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Last evening, our estimable friend, Amasa Walker, from your city, made an excellent address before our AntiSlavery Society, and coadjutors from every quarter are coming up in the name of the God of hosts, to the furtherence of his righteous cause. Our hearts are animated with the increase of light; the day begins to dawn, the manacles of oppression will ere long be melted by the genial warmth of the Sun of Righteousness, and Ethiopia will stretch forth her hand to God. Most truly, my friend, ever thine,
ARNOLD BUFFUM. Wm. Lloyd Garrison, Boston.
A meeting of a peculiarly solemn and interesting character was held on Thursday evening, April 2, in the Hall, corner of Broomfield and Tremont streets, in Boston. It was composed exclusively of members of various Christian churches, and convened for the purpose
of sidering the propriety of forming a Union among professing Christians, with a view to the action of churches as such upon the question of slavery.
The Hall was crowded to overflowing. Among those present, we noticed the Rev. Messrs. Hague, Stow, Wells, Himes, Thrasher, S. J. May, Amasa Walker, Esq. S. E. Sewall, Esq. and Mr. Geo. Thompson. At a quarter before eight, the meeting was called to order by deacon Sullivan ; and the Rev. Baron Stow was unanimously elected Moderator; Mr. Hayward was appointed Clerk of the meeting. After a few introductory remarks, the moderator called upon Mr. George Thompson to open the meeting with prayer. After remarks from the Rev. Messrs. Himes, Thrasher and Wells,
Mr. THOMPSON observed, that when it was his privilege to meet with christian minded men, who were devoted ly attached to the work of abolition, he felt, even when their number was comparatively insignificant, that his heart was more elated, and his hopes of a speedy, peaceful, and righteous triumph were higher and brighter, than when he stood in the midst of thousands whose minds were not moved and sustained by the principles derived from a recognition of God, and a zeal for His glory. He regarded, with feelings of indescribable delight, the assembly before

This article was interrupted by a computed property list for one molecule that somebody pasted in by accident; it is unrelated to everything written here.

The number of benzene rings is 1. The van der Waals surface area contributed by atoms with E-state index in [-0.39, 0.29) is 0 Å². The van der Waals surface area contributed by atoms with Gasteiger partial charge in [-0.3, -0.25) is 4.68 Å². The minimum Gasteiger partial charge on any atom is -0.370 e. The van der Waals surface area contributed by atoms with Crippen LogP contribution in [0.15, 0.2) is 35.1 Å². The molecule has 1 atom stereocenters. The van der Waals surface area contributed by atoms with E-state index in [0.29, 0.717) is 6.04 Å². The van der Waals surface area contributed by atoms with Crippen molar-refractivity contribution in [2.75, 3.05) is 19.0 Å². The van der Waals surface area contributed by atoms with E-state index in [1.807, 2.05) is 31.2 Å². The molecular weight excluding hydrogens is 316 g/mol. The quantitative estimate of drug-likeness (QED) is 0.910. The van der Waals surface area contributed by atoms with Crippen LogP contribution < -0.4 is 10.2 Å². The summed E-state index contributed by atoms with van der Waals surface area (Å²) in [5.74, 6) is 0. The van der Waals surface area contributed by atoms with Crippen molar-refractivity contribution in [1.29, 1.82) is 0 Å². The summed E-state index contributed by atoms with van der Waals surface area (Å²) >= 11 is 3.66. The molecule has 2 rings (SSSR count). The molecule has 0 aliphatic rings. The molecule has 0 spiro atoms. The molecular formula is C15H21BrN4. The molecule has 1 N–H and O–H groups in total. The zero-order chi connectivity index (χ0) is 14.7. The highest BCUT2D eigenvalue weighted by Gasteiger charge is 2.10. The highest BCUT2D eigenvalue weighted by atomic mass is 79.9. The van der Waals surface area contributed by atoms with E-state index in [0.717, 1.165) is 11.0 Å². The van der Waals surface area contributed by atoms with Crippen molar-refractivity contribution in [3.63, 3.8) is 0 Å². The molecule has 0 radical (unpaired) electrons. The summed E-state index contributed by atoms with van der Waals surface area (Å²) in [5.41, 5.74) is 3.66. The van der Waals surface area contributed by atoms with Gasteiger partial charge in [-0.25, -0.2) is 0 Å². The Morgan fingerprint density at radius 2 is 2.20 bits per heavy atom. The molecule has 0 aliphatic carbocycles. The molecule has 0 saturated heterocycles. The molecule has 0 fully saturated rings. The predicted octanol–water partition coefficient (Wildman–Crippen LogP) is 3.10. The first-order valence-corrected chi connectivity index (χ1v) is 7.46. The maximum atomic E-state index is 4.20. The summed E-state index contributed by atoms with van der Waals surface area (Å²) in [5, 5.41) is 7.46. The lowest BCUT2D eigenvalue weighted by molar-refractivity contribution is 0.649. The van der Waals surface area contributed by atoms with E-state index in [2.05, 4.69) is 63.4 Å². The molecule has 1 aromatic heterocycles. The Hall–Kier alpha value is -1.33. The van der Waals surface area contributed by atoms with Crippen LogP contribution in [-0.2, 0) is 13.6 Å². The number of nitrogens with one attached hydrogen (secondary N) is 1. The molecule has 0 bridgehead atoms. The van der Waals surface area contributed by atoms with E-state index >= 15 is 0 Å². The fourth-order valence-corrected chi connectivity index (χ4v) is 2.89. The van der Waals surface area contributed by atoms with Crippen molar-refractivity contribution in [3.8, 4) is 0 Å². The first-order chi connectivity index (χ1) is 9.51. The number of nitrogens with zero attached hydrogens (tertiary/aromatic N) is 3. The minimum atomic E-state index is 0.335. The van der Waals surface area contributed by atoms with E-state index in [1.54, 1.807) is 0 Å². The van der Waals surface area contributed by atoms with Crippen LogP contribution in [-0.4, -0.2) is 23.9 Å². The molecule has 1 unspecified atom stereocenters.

him. It showed the deep and hallowed interest which the cause of abolition had excited. The question was,-Ought the members of christian churches to organize a union upon the subject of Slavery? His reply to that question was,-Yes! The union is desirable. It is proper—it is important—it is indispensable—it is is overwhelmingly imperative. The inquiry had been started, what has the church to do with slavery? The answer was-Every thing. The honor, the purity, the usefulness, the glory, nay, the very existence of the church was concerned. The churches at the south had to do with slavery. Slavery was upheld by the churches. Essentially wicked, it had no self-sustaining energy. Were the sanction and participation of otherwise good men withdrawn, it would be condemned and annihilated with the common consent of mankind. The Presbyterian's, Baptists, Methodists, Congregationalists, and some other minor denominations of Christians were at the present time the pillars of the hateful fabric. Hundreds of ministers were slaveholders. Thousands of professing christians were slaveholders. The minister of Christ was paid out of the hire of the laborer, kept back by fraud. Church property frequently consisted of slaves. There were many human beings, who, when asked by whom they were owned, replied-By the congregation ! The followers of Christ buying, branding, bartering, toiling, and debasing God's image, and God's poor daily robbed to support the ordinances of a just and equal God, who hath made of one blood all nations of men! In view of these things would it be said, the churches had nothing to do with slavery ? Had northern Christians no regard for the honor of their religion-the purity of the body to which they belonged ? Must every sin be boldly denounced but the sin of slave holding ? Must the harlot, the swindler, the gamester, the Sabbath-breaker, the drunk. ard, be thrust out of the church, and the slaveholder kept in, and soothed, and excused, and long and labored apologies framed for him and the abomination with which